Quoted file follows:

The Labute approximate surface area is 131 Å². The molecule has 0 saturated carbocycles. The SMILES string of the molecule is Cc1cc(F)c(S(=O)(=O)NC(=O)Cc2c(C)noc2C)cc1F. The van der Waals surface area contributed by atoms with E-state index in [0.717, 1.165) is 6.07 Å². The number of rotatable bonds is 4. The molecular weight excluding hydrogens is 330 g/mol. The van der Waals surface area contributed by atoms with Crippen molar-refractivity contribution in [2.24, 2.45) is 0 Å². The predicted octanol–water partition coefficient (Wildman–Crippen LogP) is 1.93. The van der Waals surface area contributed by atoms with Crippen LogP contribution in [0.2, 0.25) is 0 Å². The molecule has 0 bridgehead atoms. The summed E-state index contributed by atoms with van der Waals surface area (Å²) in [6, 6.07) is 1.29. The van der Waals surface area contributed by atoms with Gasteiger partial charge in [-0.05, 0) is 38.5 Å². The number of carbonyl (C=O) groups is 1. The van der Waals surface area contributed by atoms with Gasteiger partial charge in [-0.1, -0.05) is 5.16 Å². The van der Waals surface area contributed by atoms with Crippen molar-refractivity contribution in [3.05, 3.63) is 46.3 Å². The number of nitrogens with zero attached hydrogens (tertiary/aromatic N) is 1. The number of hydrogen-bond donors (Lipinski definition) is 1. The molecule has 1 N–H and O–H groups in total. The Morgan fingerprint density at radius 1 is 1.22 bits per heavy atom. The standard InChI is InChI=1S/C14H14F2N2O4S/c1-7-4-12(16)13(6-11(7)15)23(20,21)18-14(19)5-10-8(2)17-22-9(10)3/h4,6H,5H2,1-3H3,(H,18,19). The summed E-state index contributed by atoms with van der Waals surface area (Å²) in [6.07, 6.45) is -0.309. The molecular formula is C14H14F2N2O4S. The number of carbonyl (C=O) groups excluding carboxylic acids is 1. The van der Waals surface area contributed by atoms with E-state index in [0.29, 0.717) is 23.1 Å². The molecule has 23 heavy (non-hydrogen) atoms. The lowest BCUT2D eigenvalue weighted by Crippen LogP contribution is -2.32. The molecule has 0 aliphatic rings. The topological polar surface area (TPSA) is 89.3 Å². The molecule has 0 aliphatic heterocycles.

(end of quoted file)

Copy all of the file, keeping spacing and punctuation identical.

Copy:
The Labute approximate surface area is 131 Å². The molecule has 0 saturated carbocycles. The SMILES string of the molecule is Cc1cc(F)c(S(=O)(=O)NC(=O)Cc2c(C)noc2C)cc1F. The van der Waals surface area contributed by atoms with E-state index in [0.717, 1.165) is 6.07 Å². The number of rotatable bonds is 4. The molecular weight excluding hydrogens is 330 g/mol. The van der Waals surface area contributed by atoms with Crippen molar-refractivity contribution in [2.24, 2.45) is 0 Å². The predicted octanol–water partition coefficient (Wildman–Crippen LogP) is 1.93. The van der Waals surface area contributed by atoms with Crippen LogP contribution in [0.2, 0.25) is 0 Å². The molecule has 0 bridgehead atoms. The summed E-state index contributed by atoms with van der Waals surface area (Å²) in [6, 6.07) is 1.29. The van der Waals surface area contributed by atoms with Gasteiger partial charge in [-0.05, 0) is 38.5 Å². The number of carbonyl (C=O) groups is 1. The van der Waals surface area contributed by atoms with Gasteiger partial charge in [-0.1, -0.05) is 5.16 Å². The van der Waals surface area contributed by atoms with Crippen molar-refractivity contribution in [3.05, 3.63) is 46.3 Å². The number of nitrogens with zero attached hydrogens (tertiary/aromatic N) is 1. The number of hydrogen-bond donors (Lipinski definition) is 1. The molecule has 1 N–H and O–H groups in total. The Morgan fingerprint density at radius 1 is 1.22 bits per heavy atom. The standard InChI is InChI=1S/C14H14F2N2O4S/c1-7-4-12(16)13(6-11(7)15)23(20,21)18-14(19)5-10-8(2)17-22-9(10)3/h4,6H,5H2,1-3H3,(H,18,19). The summed E-state index contributed by atoms with van der Waals surface area (Å²) in [6.07, 6.45) is -0.309. The molecular formula is C14H14F2N2O4S. The number of carbonyl (C=O) groups excluding carboxylic acids is 1. The van der Waals surface area contributed by atoms with E-state index in [0.29, 0.717) is 23.1 Å². The molecule has 23 heavy (non-hydrogen) atoms. The lowest BCUT2D eigenvalue weighted by Crippen LogP contribution is -2.32. The molecule has 0 aliphatic rings. The topological polar surface area (TPSA) is 89.3 Å². The molecule has 0 aliphatic heterocycles.